Title

The Generic Structure of Afro-American Theology and Response by Cornell West and Book Review by Cornell West and Charles Long

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Collection

Society for the Study of Black Religion Collection

Document Type

Video

Date Information

1980

Playing Time

02:02:56

Abstract

Dr. James Evans gives lecture on the generic structure of Afro-American theology. Dr. Evans discusses the problems of structure, method and content that confront Afro-American theology. He further describes the need for a clear and concise identification and justification of the task of Afro-American theology. Dr. James Evans also describes how Afro-American theology is related to the proclamation of the African American church but not bound by it. In his response Dr. Cornell West raises the question whether or not it is time for foundational and systematic theology to come to an end. He also discusses African American theology and theology in general as a response to paralyzing pluralism. A book review of Dr. West’s book “Prophesy Deliverance” is also included.

File Name

auc.120.b04t64.19820000.vid0064

Comments

00:00:06 Charles Shelby Rooks introduces Dr. James Evans.

00:00:35 Dr. Evans gives takes podium and gives the title of his presentation “The Generic Structure of Afro American Theology”.

00:01:31 Talks about how Afro American theology is facing a crucial period in its development because the external drama’s and confrontations marking its articulations in the early 1960’s and 70’s have changed due to internal and external reasons.

00:04:14 Talks about internal and external questions to Black Theologians point to a need for clear and concise identification and justification of the task of African American Theology.

00:06:59 Talks about the generic principle and three tasks associated with the justification of African American theology, 1) Self-examination and the quest for ultimate truth, 2) proclamation of churches and 3) Socio political analysis and praxis in the global context.

00:36:42 Concludes presentation.

00:37:09 Cornell West states he would like to bring to light certain kinds of assumptions and presuppositions that Dr. Evans presentation evoked.

00:40:55 Talks about theology in general and African American theology in particular as responding to paralyzing pluralism.

00:41:58 Talks about the ghettoization of theological reflection, the move to the legitimization in the academy.

00:43:07 Talks about philosophical or foundational theology as a mode of self-examination and quest for ultimate truth and how Dr. Evans wavered between ultimate truth and universal truth and West believes these are important differences.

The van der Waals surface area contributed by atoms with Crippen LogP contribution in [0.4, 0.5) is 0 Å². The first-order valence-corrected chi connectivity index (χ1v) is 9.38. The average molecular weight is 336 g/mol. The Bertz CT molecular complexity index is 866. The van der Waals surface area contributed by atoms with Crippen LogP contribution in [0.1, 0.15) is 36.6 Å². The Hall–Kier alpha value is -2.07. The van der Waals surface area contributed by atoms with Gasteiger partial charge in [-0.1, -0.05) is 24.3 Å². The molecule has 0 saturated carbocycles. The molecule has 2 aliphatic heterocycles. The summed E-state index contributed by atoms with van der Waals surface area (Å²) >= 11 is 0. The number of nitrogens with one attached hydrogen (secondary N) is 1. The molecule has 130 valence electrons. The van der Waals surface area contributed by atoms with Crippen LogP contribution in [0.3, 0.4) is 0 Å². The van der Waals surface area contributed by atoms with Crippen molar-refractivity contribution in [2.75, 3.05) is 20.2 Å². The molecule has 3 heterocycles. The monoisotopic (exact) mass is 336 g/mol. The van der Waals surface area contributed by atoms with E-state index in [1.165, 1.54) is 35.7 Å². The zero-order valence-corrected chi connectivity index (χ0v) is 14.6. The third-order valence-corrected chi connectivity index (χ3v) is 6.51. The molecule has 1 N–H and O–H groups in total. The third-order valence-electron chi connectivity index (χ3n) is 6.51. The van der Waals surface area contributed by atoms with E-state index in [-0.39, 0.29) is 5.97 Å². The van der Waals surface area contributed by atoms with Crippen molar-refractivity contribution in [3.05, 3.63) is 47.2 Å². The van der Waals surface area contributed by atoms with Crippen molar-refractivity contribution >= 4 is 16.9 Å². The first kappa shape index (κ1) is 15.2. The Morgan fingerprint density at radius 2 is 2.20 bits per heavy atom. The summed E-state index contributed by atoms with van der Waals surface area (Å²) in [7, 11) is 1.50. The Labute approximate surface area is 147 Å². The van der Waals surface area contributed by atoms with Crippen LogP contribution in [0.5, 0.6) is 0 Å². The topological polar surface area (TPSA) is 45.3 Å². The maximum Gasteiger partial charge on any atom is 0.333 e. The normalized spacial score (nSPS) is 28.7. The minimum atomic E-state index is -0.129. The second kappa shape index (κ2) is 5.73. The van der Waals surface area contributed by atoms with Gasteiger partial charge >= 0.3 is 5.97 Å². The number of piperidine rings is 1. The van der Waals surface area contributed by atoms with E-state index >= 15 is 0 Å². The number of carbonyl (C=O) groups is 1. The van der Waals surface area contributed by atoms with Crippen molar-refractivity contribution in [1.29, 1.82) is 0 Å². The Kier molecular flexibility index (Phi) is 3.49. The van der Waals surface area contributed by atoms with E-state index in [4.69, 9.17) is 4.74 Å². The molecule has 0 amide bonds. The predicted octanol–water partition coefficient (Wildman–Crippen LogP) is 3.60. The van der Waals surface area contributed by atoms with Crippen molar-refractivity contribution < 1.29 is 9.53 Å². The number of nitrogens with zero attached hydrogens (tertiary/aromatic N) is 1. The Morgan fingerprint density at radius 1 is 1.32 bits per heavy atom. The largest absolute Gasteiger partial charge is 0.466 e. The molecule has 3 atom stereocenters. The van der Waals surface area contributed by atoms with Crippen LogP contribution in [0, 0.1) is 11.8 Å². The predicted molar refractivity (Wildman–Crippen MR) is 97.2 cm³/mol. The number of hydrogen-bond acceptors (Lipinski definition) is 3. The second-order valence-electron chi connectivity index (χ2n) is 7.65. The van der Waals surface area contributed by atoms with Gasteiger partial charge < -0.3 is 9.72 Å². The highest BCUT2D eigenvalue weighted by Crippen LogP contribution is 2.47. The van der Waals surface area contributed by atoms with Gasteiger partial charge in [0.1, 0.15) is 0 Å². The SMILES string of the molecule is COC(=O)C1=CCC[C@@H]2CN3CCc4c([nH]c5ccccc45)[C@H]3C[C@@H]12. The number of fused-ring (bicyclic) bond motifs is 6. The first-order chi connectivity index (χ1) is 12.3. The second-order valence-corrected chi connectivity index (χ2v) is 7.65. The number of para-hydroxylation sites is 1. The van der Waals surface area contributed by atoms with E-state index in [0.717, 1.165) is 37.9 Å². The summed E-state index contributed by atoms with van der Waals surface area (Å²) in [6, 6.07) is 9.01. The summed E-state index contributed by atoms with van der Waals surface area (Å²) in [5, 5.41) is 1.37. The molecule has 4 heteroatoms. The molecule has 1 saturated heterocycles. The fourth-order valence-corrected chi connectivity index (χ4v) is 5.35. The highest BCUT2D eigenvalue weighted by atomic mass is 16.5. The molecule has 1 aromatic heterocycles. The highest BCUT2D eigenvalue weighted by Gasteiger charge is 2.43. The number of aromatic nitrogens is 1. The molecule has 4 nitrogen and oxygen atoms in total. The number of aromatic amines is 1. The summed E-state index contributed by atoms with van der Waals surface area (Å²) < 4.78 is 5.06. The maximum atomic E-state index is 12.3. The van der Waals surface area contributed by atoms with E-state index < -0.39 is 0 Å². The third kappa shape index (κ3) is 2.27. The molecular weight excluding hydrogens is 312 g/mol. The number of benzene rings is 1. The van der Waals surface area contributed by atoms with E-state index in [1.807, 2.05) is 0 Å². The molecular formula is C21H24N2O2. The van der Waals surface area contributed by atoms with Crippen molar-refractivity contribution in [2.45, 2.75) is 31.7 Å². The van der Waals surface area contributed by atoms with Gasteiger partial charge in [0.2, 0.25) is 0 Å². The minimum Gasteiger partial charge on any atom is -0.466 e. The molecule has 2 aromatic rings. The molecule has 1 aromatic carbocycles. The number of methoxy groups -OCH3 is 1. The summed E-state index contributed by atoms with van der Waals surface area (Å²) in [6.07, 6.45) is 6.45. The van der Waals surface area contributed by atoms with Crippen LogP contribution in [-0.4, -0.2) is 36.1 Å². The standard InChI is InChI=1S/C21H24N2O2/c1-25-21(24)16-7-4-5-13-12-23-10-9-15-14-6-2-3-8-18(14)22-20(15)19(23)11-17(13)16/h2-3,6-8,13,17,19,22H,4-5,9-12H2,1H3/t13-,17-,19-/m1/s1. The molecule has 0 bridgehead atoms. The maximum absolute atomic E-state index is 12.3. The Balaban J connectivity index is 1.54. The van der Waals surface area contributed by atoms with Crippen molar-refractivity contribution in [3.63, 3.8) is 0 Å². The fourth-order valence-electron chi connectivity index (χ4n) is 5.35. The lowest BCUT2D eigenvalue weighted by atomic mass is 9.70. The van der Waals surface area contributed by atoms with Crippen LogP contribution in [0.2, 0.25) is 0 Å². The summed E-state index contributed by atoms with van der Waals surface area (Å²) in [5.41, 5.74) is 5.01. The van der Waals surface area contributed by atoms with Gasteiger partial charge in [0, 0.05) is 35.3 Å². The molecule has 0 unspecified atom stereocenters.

00:43:37 Talks about universal truth having rationalist overtones that is alien to the Christian conception of truth. When Jesus talks about himself as the truth or John talking about the truth coming into being it is not a universal truth that floats in the world of Platonic ideality but a truth that is historical its fleshly and worldly. Jesus actually is the truth.

00:45:06 Talks about Christian faith is a kin to a form of philosophical skepticism. The only truth is an existential truth and not a rational truth. Talks about truths that take form in lived experiences.

00:46:58 Talks about placement and the relationship between religious traditional intellectuals and religious organic intellectuals (called preachers) and how each of these two elites relate to each other. They at many times vie against each other and at other times fuse. This is a part of the placement process.

00:48:07 Talks about systematic or dogmatic theology in relation to the proclamation of churches and the need to flesh out what is meant by “the proclamation of the churches.”. Talks about the difference between and institution and a movement. Movements have come and gone Institutions remain.

00:51:19 James Evans responds to Cornell West.

00:58:37

Acknowledgements

The Atlanta University Center Robert W. Woodruff Library acknowledges the generous support of the National Endowment for Humanities - Humanities Collections and Reference Resources Implementation Project Grant in supporting the processing and digitization of a number of its major archival collections as part of the project: Spreading the Word: Expanding Access to African American Religious Archival Collections at the Atlanta University Center Robert W. Woodruff Library.

Rights

All video content in this collection is protected by copyright or is the property of the Robert W. Woodruff Library of the Atlanta University Center, Inc., and/or the copyright holder as appropriate. For more information or to inquire about permission to publish, please contact archives@auctr.edu.

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